In Brazil, use of personal data in fight against COVID prevails over right to privacy, study finds

Researchers from FGV EAESP presented a case study on data collection and treatment strategies, including geolocation and health services, in both regions.
Public Policy
29 November 2022
In Brazil, use of personal data in fight against COVID prevails over right to privacy, study finds

The use of personal data in the fight against the COVID-19 pandemic served as the basis for public policies to prevent contagion in Brazil and the European Union. Brazil prioritized the right to health over security and user consent regarding information collected by public health apps such as “Coronavirus – SUS.” In the European Union, the information collected by the public authorities in each country depended on people signing up to apps and their terms of use, which indicates more attention to citizens’ privacy.

In an article published in “Revista de Gestão dos País de Língua Portuguesa,” researchers from FGV EAESP presented a case study on data collection and treatment strategies, including geolocation and health services, in both regions. The study focused on technological solutions created at the beginning of the pandemic, in 2020.

In Brazil, the authors looked at the “InLoco” geolocation system, which generated anonymous data on mean isolation by state and visits to hospitals; the State Government Intelligent Monitoring System (“SIMI SP”), which cross-checked data from telephone operators with health records to issue alerts about crowds and provide an overview of contagion in each state; and the “Coronavirus – SUS” app, which provided access to reliable prevention and treatment information and generates user geolocation data. The authors indicate that despite following the legislation, these Brazilian services had gaps in terms of user security. The Coronavirus – SUS did not initially have a privacy policy and consent to data collection was linked to the use of the application, for example. In the case of SIMI SP, the article questions the effectiveness of the service at intra-municipal level, as it did not detail specific data with a smaller geographic coverage, such as neighborhoods.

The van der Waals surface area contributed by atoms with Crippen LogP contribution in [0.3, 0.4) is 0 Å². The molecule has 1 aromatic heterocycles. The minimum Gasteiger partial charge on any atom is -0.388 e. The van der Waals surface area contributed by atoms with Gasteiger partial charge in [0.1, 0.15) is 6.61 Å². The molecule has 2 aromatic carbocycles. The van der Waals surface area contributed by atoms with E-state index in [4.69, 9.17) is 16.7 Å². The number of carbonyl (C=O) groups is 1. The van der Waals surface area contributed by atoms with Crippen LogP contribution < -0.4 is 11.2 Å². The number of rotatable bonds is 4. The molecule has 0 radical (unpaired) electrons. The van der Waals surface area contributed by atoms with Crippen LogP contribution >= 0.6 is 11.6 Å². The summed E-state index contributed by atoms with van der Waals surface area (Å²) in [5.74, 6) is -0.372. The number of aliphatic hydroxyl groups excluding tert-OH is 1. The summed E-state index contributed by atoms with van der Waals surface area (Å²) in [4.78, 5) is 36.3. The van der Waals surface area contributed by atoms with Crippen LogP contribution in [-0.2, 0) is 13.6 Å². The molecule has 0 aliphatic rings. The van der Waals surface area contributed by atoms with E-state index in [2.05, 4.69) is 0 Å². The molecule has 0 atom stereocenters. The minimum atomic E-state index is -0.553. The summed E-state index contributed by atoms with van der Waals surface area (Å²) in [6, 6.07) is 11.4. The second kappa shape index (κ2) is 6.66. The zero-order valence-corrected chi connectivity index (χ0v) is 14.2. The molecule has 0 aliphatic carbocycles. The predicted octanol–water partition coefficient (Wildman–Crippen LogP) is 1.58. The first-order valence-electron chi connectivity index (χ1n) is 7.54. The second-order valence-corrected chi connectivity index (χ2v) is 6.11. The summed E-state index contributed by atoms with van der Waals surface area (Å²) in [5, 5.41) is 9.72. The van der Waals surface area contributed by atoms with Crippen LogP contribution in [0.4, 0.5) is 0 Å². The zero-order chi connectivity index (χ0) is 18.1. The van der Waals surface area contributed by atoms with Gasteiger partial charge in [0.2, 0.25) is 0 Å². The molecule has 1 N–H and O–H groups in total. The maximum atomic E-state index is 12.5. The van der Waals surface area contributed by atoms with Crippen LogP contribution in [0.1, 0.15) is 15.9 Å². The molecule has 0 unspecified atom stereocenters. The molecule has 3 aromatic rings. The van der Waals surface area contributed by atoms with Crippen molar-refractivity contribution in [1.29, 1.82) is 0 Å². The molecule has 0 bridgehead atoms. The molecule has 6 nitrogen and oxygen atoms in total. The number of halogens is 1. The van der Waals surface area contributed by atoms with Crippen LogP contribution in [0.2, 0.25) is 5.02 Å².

The paper’s authors – Mariana Leite Fernandes da Silva, Marco Antonio Carvalho Teixeira and Eduardo de Rezende Francisco – highlight greater concern with transparency in the European Union. German app “Corona-Datenspende” requires direct consent from users regarding the processing of personal data, unlike Coronavirus – SUS, in which consent is presumed by use of the app. The article highlights the challenge of balancing the collective right to health and the individual right to data protection, as one of these will be prioritized in each context.

Read the complete article here.

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